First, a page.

Chief Complaint: Brain Tumor is absurdly hilarious for a book about a man’s battle to save his life. John’s optimism and humor was unexpected but refreshing as so many in his situation would not have been able to sustain their humor. John wrote a very compelling narrative about his personal fight to beat his tumor, restore his sight and survive.
Prior to being diagnosed with his brain tumor, a meningioma, John epitomized good health. He participated in triathlons, rode in 100 mile (yes 100 mile) biking events and ate a healthy diet. When he started to develop vision problems in his right eye, and consulted an eye doctor, he was surprised to find that he had a brain tumor that he nicknamed “The Blob.” There were so many times that I found myself chuckling out loud during this book. I laughed when he sang a song about his meningioma to the tune of “Oklahoma!” and I laughed when he talked about the e-mails he sent to his friends and family (both before and after his first surgery) and I laughed when he talked about his struggle to recover. I felt guilty every time I laughed. There was just something that felt so wrong about laughing at a man with a brain tumor. It was exactly the reaction that John wanted though; he wanted people to stay upbeat with him, to find humor in the struggles of life, and to remain hopeful. John drew strength from the optimism and hope from others and laughter is a source of that hope.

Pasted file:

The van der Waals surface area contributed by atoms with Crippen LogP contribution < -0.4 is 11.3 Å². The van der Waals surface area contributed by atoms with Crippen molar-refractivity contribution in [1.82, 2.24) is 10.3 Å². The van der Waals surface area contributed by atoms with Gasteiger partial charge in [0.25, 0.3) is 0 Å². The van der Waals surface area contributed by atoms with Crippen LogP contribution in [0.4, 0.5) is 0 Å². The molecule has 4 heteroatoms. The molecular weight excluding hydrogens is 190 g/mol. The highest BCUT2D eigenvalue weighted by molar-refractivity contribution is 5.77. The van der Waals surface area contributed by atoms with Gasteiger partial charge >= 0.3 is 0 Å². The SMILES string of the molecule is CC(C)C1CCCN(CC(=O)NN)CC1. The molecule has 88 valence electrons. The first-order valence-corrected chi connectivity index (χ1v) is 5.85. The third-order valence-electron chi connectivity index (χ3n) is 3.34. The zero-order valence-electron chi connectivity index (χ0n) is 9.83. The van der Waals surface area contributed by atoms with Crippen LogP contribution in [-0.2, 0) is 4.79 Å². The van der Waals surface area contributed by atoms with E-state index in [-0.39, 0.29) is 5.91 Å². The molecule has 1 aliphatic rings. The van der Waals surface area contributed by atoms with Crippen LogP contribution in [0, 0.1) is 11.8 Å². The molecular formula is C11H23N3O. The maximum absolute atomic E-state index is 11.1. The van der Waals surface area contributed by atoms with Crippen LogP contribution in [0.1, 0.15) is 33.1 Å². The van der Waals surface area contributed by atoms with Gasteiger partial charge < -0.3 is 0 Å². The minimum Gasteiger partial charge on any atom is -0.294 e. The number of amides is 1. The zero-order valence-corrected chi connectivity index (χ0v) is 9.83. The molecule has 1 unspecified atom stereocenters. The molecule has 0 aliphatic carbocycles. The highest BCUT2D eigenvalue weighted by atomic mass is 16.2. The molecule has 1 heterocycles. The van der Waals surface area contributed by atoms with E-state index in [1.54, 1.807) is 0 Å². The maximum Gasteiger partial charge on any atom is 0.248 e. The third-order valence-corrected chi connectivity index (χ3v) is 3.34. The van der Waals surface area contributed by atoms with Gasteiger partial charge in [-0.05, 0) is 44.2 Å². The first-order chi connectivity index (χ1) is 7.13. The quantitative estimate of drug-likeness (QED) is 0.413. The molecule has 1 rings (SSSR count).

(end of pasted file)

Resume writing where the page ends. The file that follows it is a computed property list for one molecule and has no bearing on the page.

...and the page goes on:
John also shares how he tried to comfort his family even while he was struggling with his tumor. He tried to reassure his parents, his siblings, his children and his wife. His wife stayed strong for them all but I can only imagine the fear that she must have felt while watching her husband have multiple surgeries on his brain. His recovery seemed to be going so smoothly, so easy, after his first surgery but then the infection hit. Then another surgery. Then complications. It was heartbreaking even through the humor. I kept hoping for a really happy ending for John; an ending that was tumor-free and 100% healthy. I still hope for that for him. His writing style and his honesty truly made me feel as though he was a personal friend who was struggling with a tumor. He never comes across as bitter or cynical. He is just a kind and loving man who wants to survive for his friends and family, enjoy his life, and return to good health. John had a lot of setbacks, which is unfortunate, but he was always determined to return to life and embrace the “new normal.”
In the end, Chief Complaint: Brain Tumor is a tale about the emotional struggle that accompanies a serious medical crisis; but, it maintains such a light airy tone and grand sense of humor that there is always optimism and hope. It is proof that a sense of humor can be a very powerful tool in aiding recovery.